This is the European Gibbs Aquada (rolls off the tongue doesn't it?). Supposedly a great car on and off the water and only costs about $250K! $250,000 dollars! For that price buy a nicely equipped 911 and a nice boat. Sure people won't look at you as if you were an idiot, but guaranteed you'll be happier. Again, a fool and their money........

Flying cars, floating cars.......will my next blog be on underground cars? Unlikely, since I only found this one pic when I was doing my research and it looks like a train.......


Until next time........

Tuesday, April 17, 2012

April 17: Flying Cars - our future?

Now how do you like this idea..........we drop into our local dealer and pick up our new flying car. What a great concept, no longer tied to earth and its highways and biways. It won't be long now, since the new Terrafugia Transition has just been unveiled at the New York Auto Show.......

Can you just picture the whole family (or maybe a very small whole family) crowding into this beaut for a jaunt to the local theatre or up to the cottage? No longer worrying about the OPP speed traps or those long end of the weekend line ups. Of course, the fact that the wings create a huge blind spot when it is earth bound or that it only fits two folks and a cooler shouldn't be too much of an issue. Right?



Check out the cover of this July, 1957 Popular Mechanics mag. They figured, like many others in the '50's, that this type of transportation was just around the corner or at least in the very futuristic 1980's. Or how about these real life examples.......

I find it's hard enough to see cars around me on one level, so can you imagine what it would be like with them coming at you from all sides as well as above and below? Now there is a nightmare scene worth envisioning. Carnage on the highways would be nothing like the carnage in the skies. "Death from above" like what was written on those choppers in the film Apocalypse Now

The flying car is so wrong and dumb on so many levels that it defies logic (even mine). Lousy car, lousy plane. So why do these idiots keep coming up with them? The everyday world is not like a James Bond flick  -  remember the flying Matador?

Let's agree to stick with cars that fly on the road (love those big motors) and leave the skies to the pros.

Until next time.......

Friday, April 13, 2012

April 13: Snake bit - the Viper


From the design depths of the company that gave us the K car, came a concept car that blew everything else that they were doing out of the water. Around 1990, Dodge showed us the car above and called it the Viper. No plans for production, just trying to generate some excitement in a dull product line. It hardly had a windshield and no top or a place to put one.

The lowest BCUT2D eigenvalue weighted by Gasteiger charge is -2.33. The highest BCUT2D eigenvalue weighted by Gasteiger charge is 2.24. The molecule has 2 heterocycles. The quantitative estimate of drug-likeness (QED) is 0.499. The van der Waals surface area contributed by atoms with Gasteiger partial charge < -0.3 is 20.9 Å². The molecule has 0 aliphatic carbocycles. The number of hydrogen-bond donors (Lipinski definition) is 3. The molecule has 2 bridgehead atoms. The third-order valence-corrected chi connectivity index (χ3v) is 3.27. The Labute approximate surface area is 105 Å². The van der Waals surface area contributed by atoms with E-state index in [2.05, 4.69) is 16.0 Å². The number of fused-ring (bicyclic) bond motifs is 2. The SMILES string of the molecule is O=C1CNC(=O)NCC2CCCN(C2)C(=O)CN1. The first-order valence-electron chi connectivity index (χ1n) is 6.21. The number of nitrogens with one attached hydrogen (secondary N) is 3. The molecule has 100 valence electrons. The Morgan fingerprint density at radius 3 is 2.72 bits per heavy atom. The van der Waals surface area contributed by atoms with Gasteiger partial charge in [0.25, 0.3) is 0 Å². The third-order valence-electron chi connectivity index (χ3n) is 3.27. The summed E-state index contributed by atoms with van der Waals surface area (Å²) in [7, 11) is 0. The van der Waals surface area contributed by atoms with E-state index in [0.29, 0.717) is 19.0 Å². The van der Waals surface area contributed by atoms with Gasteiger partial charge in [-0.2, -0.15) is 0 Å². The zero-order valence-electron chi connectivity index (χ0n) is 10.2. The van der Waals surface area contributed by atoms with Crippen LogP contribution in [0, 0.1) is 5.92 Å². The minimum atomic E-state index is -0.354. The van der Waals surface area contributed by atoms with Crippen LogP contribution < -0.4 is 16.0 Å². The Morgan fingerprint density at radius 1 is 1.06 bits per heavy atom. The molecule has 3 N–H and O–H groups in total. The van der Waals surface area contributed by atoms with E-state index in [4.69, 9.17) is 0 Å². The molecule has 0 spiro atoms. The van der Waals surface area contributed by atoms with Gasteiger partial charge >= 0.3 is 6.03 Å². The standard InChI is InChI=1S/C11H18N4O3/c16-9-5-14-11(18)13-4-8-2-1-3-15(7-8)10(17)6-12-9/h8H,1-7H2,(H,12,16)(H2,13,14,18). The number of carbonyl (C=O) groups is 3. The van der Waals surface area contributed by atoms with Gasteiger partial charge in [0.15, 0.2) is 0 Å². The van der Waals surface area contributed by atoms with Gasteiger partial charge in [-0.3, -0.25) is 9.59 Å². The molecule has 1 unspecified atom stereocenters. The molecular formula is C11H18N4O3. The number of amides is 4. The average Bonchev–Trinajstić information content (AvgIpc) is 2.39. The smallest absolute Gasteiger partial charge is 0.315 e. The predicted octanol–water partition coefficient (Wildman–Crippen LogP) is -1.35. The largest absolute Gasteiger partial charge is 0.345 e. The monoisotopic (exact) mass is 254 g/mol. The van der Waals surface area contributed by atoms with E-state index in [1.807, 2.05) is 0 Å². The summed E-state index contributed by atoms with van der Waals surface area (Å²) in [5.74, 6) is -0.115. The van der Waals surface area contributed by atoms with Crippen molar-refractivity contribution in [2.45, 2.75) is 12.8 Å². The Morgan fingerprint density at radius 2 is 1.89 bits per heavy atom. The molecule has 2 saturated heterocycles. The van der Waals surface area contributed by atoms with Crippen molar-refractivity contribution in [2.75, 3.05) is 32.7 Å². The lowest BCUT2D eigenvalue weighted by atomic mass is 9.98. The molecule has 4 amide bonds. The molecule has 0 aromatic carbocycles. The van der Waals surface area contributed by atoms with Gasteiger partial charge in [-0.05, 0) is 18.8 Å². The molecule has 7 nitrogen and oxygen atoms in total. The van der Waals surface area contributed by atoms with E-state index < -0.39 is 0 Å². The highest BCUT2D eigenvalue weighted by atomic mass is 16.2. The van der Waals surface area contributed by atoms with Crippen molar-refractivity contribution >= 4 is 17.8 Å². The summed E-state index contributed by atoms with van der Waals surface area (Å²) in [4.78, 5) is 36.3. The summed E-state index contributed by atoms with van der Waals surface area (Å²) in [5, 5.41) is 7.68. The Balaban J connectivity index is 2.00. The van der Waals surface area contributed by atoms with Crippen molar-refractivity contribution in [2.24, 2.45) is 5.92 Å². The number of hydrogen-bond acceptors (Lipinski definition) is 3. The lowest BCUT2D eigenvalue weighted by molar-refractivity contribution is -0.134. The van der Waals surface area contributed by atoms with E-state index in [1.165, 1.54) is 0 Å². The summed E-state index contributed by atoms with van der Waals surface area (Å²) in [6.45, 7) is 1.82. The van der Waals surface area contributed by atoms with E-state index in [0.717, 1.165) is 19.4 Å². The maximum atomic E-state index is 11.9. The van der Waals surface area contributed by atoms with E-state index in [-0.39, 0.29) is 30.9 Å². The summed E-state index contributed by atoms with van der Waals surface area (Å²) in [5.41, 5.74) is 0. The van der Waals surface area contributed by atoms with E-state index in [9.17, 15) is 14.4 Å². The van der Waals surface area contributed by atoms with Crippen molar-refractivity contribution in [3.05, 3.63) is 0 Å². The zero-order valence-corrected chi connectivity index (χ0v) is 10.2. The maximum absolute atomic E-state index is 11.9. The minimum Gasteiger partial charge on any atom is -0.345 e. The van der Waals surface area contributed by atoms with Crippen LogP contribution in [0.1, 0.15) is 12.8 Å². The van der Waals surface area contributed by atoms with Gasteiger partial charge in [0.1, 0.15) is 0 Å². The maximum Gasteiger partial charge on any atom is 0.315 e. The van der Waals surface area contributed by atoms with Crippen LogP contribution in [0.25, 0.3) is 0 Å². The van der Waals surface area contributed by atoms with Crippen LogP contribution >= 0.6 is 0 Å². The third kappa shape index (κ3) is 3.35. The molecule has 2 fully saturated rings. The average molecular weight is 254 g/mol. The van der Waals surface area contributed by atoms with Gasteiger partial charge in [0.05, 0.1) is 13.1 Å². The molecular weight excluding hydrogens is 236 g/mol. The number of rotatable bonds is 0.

Excitement? Yeah, it generated tons and the Viper was put into production with minor changes.......


.........you can see that it got a real windshield, but there was still not much room for a top. It ended up with a lift off "cap" that looked like hell and really didn't work very well. I don't even think that it had roll up side windows. It was rough and tough  -  lots of power with no high tech items. And watch out for that side exhaust when you got out, burned legs were common. People loved it! I drove in one of these early ones and it was a thrill (understatement).

As it gained in popularity, it never really got too civilized and unlike a Porsche or a Corvette, it really wasn't suited for everyday, around town driving. The design evolved (it got roll up side windows!) and a beautiful coupe was added.........

This is the second generation styling and you can see that the look hadn't really strayed too much from the original. Still a rather basic, but very muscular sportscar (with power side windows). Then Chrysler Corporation fell on hard times and even tried to sell off the Viper brand. Fiat came along and the car was mothballed for a couple of years...........until last week's New York Auto Show.


This is the 2013(?) Viper, now branded as an SRT product, not a Dodge, but who really cares, it's a beauty. Again the look hasn't strayed much from the original, the power is now around 650 hp and it finally has traction control.

Although never meant to sell in the same quantities as a Corvette, the Viper, in a relatively short time (about 20 years) became near and dear to the hearts of performance enthusiasts. It wasn't unusual for loyal Viper owners to have several in their garage.

Now they have a new model to save up for.

Until next time.........

Tuesday, April 10, 2012

April 10: New York Auto Show comments

The New York Show as always had some interesting intros. I'll show three that caught my eye and give my unbiased (?) comments on each. First off, grandfathers all over North America were very interested in the debut of Toyota's newest Avalon........


This 2013 has a real mixed bag of design elements........roof from the Audi A6, back end from the Hyundai Sonata and the dual front grille from some designer's nightmare. The last Avalon probably sold so few that Toyota execs knew the names of those who bought them, so obviously in designing this one, they were trying to appeal to someone other than buyers looking for a near death experience. Speaking of which, why not make an Avalon hearse, so that the buyer can ride comfortably to the end? By the way, in all my years in the car business, I've never sold an Avalon.